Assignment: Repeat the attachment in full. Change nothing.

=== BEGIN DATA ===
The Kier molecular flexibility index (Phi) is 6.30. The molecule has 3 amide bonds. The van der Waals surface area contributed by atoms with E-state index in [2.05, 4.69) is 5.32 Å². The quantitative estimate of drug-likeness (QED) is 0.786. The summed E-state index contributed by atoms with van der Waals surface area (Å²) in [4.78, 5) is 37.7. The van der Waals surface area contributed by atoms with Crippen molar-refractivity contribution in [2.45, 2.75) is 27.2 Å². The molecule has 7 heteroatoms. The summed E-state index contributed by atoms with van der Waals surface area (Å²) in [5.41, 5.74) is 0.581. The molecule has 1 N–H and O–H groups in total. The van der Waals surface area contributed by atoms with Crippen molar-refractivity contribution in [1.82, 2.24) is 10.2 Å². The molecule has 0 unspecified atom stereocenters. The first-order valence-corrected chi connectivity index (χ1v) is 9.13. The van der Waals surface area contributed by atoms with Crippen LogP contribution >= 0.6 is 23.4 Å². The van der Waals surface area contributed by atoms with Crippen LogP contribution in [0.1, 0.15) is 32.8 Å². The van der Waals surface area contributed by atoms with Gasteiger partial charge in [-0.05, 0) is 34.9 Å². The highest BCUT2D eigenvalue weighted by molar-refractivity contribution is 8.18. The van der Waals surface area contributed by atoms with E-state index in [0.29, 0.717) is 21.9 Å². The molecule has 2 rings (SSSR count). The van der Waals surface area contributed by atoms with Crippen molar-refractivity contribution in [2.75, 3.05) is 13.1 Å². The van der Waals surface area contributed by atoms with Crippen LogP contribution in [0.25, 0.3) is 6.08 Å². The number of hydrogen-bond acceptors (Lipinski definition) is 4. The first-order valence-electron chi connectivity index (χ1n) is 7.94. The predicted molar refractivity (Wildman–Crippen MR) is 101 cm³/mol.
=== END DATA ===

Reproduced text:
The Kier molecular flexibility index (Phi) is 6.30. The molecule has 3 amide bonds. The van der Waals surface area contributed by atoms with E-state index in [2.05, 4.69) is 5.32 Å². The quantitative estimate of drug-likeness (QED) is 0.786. The summed E-state index contributed by atoms with van der Waals surface area (Å²) in [4.78, 5) is 37.7. The van der Waals surface area contributed by atoms with Crippen molar-refractivity contribution in [2.45, 2.75) is 27.2 Å². The molecule has 7 heteroatoms. The summed E-state index contributed by atoms with van der Waals surface area (Å²) in [5.41, 5.74) is 0.581. The molecule has 1 N–H and O–H groups in total. The van der Waals surface area contributed by atoms with Crippen molar-refractivity contribution in [1.82, 2.24) is 10.2 Å². The molecule has 0 unspecified atom stereocenters. The first-order valence-corrected chi connectivity index (χ1v) is 9.13. The van der Waals surface area contributed by atoms with Crippen LogP contribution >= 0.6 is 23.4 Å². The van der Waals surface area contributed by atoms with Crippen LogP contribution in [0.1, 0.15) is 32.8 Å². The van der Waals surface area contributed by atoms with Gasteiger partial charge in [-0.05, 0) is 34.9 Å². The highest BCUT2D eigenvalue weighted by molar-refractivity contribution is 8.18. The van der Waals surface area contributed by atoms with E-state index in [0.29, 0.717) is 21.9 Å². The molecule has 2 rings (SSSR count). The van der Waals surface area contributed by atoms with Crippen molar-refractivity contribution in [2.75, 3.05) is 13.1 Å². The van der Waals surface area contributed by atoms with Crippen LogP contribution in [0.25, 0.3) is 6.08 Å². The number of hydrogen-bond acceptors (Lipinski definition) is 4. The first-order valence-electron chi connectivity index (χ1n) is 7.94. The predicted molar refractivity (Wildman–Crippen MR) is 101 cm³/mol.